Nobody Wants to Read Your Sh*t Again 2
My rewrite of Hannah's story, 'Mispers'
So I know that my marked-up version of Hannah’s story must have been quite confusing since I cluttered the text with my remarks.
Now I have done a complete rewrite to demonstrate how the passage might work better.
Have a look then post your remarks.
Donna Dearden’s text message should have come with a health warning. Like the ones on the electricity substations that we were all left irrationally and permanently terrified of after watching the public information film at primary school.
Danger of death.
But at that point, she didn’t know what she was getting me into any more than I did.
The morning I received the text – it was still night, not even 5am - I was already awake because of the nightmare. . Michael’s even voice, followed by a sharp elbow in the side of my leg woke me. I had been whimpering and tossing and turning and I had managed to do a 180 in bed and get myself lost under the duvet from the waist up.
‘Emma, you’re dreaming. Stop fucking about.’
The nightmare was a twist on a classic; I’d added some new material in the last few months. Instead of just dad, with a fuzzy-edged black hole where his face should be, purposely tipping backwards to his death in the quarry with a screech as he fell making a sound like grinding metal, I was pushed in after him; an unseen hand gripping the back of my collar and another shoving my body forwards.
‘Love you, too,’ I muttered.
Michael moved again behind me, turned over with an exaggerated sigh and tugged on the duvet. He liked to trap the edge hard between his knees to keep himself covered. I didn’t yank back, but patted my hand around for the bedside table, found my phone and read the text.
Hoping this is Emma Atherton at the Milton Mercury. I’m sorry to message out of the blue, my family are beside ourselves with worry for my brother who has been missing since Friday. Please can you call as soon as you are able? We really need your help. Donna Dearden.
I rubbed at my gluey eyes with my knuckles and kicked away the little of the duvet still in my possession, folding it double over Michael. That was my retaliatory move, though he seemed to be immune to the heat anyway. You’d have to be in order to buy an apartment with such aggressive underfloor heating and no opening windows.
An apartment he ought without even telling me - his actual fiancée.
I tentatively crossed the bedroom by the dim light of the phone screen, still unfamiliar with the scale and layout of the room and wary for my shins.
By the time misper, or missing person, cases reached me at work, usually through a police press release or my contact in the police station, Mirek, flagging it, the response team would have a few days of enquiries under their belts. Less if it was kids, unless they were habitual runaways, or if it was adults pegged as high-risk.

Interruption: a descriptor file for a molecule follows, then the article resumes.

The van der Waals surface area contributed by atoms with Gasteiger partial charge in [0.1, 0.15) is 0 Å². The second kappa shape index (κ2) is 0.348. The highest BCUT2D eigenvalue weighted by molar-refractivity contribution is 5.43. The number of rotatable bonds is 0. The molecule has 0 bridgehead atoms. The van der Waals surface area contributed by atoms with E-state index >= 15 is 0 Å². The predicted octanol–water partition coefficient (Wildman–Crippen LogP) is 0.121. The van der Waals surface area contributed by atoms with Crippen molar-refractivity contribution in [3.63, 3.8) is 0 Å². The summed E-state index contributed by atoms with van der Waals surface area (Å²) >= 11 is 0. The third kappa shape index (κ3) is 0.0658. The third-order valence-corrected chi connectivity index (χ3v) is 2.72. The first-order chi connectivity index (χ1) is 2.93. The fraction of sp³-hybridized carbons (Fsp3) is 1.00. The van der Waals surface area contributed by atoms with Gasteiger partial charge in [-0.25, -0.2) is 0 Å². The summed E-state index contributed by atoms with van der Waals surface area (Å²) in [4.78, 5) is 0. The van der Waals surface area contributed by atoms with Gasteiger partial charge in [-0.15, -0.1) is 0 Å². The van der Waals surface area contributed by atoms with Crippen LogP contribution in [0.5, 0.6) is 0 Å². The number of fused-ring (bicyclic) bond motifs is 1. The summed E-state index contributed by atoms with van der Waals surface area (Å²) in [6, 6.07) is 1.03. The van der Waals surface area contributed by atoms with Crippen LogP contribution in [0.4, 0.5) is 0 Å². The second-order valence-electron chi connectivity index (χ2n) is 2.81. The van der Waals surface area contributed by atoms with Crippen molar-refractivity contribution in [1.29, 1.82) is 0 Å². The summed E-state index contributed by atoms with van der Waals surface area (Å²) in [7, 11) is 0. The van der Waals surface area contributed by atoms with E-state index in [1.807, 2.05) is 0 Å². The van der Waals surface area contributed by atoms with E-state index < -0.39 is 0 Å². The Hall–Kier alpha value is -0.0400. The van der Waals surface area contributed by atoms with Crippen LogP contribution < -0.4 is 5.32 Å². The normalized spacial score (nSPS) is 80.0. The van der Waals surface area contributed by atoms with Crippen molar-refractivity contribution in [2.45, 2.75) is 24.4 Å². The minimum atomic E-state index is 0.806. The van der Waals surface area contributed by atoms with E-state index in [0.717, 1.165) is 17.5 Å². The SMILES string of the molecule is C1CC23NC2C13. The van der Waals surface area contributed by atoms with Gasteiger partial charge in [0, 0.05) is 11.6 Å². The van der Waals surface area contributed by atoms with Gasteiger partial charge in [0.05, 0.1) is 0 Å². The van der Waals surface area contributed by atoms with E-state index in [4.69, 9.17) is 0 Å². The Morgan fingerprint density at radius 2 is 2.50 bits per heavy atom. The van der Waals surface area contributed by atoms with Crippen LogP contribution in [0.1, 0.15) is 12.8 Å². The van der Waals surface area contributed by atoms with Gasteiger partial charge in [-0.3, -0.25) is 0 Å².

My closely-guarded reaction to them all was largely the same, even 20 years on from dad’s disappearing act; that guttural feeling of dread I had the first morning I woke up to discover he still wasn’t back.
I padded into the main living space, hoping the huge open plan lounge, dining area and kitchen would be cooler. I could have knocked down the thermostat a hundred degrees and turned on a light or two, but that would have required me to reverse years of well-honed, albeit self-harming, stubbornness, and let Michael explain the unfathomable smart controls that commanded every function in his ridiculous apartment.
Sweating, even though I was just in my underwear, I pressed my forehead against the chill of the floor-to-ceiling glass wall that spanned the width of the room for as long as I could stand it. In daylight I could peer south beyond the metal and concrete vista of Liverpool city centre to the Cheshire Plains. At night I found the wall of black glass oppressive.
Bill, my editor’s voice, was in my head. Something about maintaining boundaries. I didn’t often follow his advice; real or imagined.
Missing since Friday - so three days.
I could look up Donna Dearden first; see if she’d put anything online and get a link to the brother. Or I could just call her and find out what was going on.
I poured a glass of cold water, let it overrun onto my hand, and looked at the digits on my phone.
.I waited until five on the dot. Donna picked up after just one ring.
‘Hi - is that Donna?
‘Yes’ Her voice was small, frightened.
This is Emma Atherton. You just texted me.”
“Oh my god. “ Immediately her voice changed to something stronger and more energised. “ Thank you SO much for calling me back. I don’t know what came over me to call so early. I just got in a panic.”
“It’s really not a problem. I was awake anyway. Anyway – what’s the problem?”
Her voice dropped as if she thought someone might be listening in on her.
‘It’s my brother, Julian. It’s like he just vanished into thin air.’
What do you think? Is it better than the original? If so, why? If not, why not?